Carrie Tirado Bramen, professor of English (and director of the Gender Institute), University at Buffalo (SUNY), New York
This fall, I discovered the “Object Lessons” series by Bloomsbury, which consists of short books about the hidden lives of everyday objects. I have especially enjoyed William Germano’s Eye Chart. Created by the Dutch ophthalmologist Herman Snellen in 1862, the eye chart has become a standard tool for visual testing; but it has also evolved into an iconic image in popular culture from silk-screened T-shirts to conceptual art. Germano’s style is conversational yet also deeply informative. He manages to turn font design and typography into a fascinating history about the diagnosis of vision. I am looking forward to reading another history, namely Hannah Catherine Davies’ Transatlantic Speculations: Globalization and the Panics of 1873 (Columbia University Press). She examines the crises of the 1870s through three financial centres: New York, Berlin and Vienna. The crises raised urgent questions about how to read financial signs and interpret fluctuations. Given the recent volatility in global markets, Davies’ history of speculation appears to be well timed.
Jim Butcher, reader in geography, Canterbury Christ Church University
Brexit has dominated the year. It has raised questions about the kind of democracy we have, and the one we want. Paul Cartledge’s Democracy: A Life (Oxford University Press) is a fascinating read, looking at the origins of the democratic ideal in ancient Greece and (albeit a lot more briefly) how it has fared historically. Concerns over freedom of speech on campus continue to surface, both here and in North America. I am looking forward to reading Greg Lukianoff and Jonathan Haidt’s The Coddling of the American Mind: How Good Intentions and Bad Ideas Are Setting Up a Generation for Failure (Allen Lane). Both authors are well-known advocates for freedom of expression on campus in the US. I hope the book sheds light on the nature of threats to free speech on both sides of the Atlantic.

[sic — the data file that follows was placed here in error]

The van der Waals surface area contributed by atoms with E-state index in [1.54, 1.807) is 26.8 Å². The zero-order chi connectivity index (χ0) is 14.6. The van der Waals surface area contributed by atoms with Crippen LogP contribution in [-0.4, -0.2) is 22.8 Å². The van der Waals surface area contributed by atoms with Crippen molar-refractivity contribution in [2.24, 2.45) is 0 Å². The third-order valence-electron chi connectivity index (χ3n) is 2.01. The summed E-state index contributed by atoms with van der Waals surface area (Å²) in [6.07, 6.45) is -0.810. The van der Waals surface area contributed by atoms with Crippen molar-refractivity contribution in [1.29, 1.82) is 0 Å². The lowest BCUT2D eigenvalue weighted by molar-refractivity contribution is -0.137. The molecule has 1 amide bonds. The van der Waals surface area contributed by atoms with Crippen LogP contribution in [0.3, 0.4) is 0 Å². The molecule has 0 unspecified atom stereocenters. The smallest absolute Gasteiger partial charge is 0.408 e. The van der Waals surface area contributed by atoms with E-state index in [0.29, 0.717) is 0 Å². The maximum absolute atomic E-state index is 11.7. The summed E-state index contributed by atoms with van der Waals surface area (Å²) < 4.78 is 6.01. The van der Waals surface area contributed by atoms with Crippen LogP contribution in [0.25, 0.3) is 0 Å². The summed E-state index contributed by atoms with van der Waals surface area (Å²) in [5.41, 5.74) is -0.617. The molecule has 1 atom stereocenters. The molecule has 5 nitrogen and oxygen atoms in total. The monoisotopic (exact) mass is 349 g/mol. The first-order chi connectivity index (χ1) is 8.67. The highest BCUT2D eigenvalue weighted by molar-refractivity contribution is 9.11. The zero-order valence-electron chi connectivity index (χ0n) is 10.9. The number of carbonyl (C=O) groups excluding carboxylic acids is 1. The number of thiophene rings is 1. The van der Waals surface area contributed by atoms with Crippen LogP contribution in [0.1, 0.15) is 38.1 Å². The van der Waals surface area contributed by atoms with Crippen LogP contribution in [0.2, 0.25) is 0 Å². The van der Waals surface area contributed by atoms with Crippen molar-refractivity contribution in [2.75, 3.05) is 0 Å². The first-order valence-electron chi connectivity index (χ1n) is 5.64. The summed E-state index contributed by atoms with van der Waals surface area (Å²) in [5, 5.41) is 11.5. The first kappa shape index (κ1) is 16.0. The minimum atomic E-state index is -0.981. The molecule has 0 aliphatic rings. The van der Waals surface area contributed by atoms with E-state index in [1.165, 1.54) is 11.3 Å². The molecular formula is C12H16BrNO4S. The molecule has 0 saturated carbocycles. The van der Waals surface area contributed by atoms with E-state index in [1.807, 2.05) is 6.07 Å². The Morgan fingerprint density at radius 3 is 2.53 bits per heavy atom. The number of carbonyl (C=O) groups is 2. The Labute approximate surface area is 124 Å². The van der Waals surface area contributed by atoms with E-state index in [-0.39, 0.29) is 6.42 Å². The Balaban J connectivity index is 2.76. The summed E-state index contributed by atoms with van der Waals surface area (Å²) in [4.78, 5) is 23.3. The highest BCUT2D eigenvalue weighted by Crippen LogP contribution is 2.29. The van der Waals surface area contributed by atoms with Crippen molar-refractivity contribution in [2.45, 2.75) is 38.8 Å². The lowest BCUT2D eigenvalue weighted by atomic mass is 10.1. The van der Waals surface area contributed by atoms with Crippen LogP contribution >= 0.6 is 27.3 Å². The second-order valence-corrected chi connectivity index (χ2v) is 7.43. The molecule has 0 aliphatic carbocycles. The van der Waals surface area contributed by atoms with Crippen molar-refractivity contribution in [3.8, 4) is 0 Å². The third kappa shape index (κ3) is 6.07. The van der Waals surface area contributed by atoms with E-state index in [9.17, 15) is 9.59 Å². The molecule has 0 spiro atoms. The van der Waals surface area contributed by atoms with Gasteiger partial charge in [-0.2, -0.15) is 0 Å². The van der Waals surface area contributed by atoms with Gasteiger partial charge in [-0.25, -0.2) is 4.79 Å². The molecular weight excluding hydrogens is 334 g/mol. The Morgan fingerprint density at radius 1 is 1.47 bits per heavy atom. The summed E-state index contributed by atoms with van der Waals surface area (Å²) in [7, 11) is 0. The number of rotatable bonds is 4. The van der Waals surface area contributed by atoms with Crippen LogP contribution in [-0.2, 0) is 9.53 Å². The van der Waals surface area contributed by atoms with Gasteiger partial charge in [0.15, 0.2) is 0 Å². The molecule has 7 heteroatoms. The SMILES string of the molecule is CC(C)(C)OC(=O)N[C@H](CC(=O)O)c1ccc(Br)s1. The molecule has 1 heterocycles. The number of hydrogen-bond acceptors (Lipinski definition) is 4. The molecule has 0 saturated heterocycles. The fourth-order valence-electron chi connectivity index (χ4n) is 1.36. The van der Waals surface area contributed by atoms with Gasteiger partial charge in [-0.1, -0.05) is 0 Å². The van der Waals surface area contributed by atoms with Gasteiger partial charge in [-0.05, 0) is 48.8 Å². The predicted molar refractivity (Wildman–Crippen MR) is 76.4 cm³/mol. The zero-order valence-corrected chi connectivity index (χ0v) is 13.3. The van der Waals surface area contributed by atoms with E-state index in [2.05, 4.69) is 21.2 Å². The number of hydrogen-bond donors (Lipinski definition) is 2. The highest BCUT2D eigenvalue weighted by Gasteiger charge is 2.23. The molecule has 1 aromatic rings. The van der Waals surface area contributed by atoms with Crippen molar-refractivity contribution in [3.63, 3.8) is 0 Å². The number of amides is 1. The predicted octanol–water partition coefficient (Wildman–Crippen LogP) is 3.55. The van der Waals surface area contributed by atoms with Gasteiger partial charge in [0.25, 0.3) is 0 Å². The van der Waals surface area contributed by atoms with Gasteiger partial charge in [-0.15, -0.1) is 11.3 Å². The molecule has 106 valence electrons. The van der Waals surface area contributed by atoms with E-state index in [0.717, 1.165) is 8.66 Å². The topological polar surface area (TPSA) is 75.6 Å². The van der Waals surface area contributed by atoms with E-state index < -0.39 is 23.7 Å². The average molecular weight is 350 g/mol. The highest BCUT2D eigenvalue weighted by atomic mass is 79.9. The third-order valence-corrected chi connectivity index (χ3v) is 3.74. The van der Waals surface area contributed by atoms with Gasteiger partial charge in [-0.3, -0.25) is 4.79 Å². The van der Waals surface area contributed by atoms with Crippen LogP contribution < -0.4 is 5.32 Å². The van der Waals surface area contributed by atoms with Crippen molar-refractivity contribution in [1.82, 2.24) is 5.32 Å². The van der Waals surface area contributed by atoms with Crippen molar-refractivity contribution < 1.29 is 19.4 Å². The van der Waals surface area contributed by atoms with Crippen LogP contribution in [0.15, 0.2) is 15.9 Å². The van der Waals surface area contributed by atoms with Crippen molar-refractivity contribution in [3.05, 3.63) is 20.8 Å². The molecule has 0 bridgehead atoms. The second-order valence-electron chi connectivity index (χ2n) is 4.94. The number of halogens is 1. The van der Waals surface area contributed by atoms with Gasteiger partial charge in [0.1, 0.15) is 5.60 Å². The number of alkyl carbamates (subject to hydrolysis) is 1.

Catherine Butler, senior lecturer in English literature at Cardiff University
Catherine Fisher’s The Clockwork Crow (Firefly) is perfect winter reading. A poet and novelist of the Welsh Marches, among other liminal realms, Fisher has long been among our most original writers for children, but her new book resounds with gothic echoes: an orphaned girl walking the chilly corridors of a Victorian mansion; button-lipped servants; a strangely absent child. The territory seems familiar, but Fisher’s sidelong eye for magic and pocket worlds make this child’s Christmas in Wales eerily unexpected. Also fit for a dark season, though not due to appear until May 2019, is Robert Macfarlane’s Underland: A Deep Time Journey (Hamish Hamilton). There is no more poetic guide to the Earth’s unimagined corners than Macfarlane: mountains, islands, ways ancient and modern – all open their secrets at the tap of his staff. Now, as such heroic spirits inevitably must, he makes his katabasis. I’m going too.
Sarah Cox, media relations officer (and postgraduate student in history), Goldsmiths, University of London
Seeing my name listed in the index of Kate Devlin’s Turned On: Science, Sex and Robots (Bloomsbury Sigma) alongside words I definitely wouldn’t say in front of my mother was a highlight of 2018. Covering everything from ancient Greek myths to new technology and ethical debates in the field of “robosexuality”, Devlin’s book is eye-opening and engaging, with laugh-out-loud footnotes and touching personal anecdotes throughout. I particularly enjoyed her chapter on 2016’s Love and Sex With Robots conference at Goldsmiths – or the “Christmas sexbot festival at top London university” (as a certain tabloid newspaper put it). You’re unlikely to find a conference fringe event with a name to beat “Sex Tech Hack II: The Second Coming” any time soon. I’m really looking forward to Hallie Rubenhold’s The Five: The Untold Lives of the Women Killed by Jack the Ripper, out in March 2019 (Doubleday). She’s set out to bust myths that have prevented the real stories of these women from being told, and give them back the dignity they deserve.
Robert Gildea, professor of modern history, University of Oxford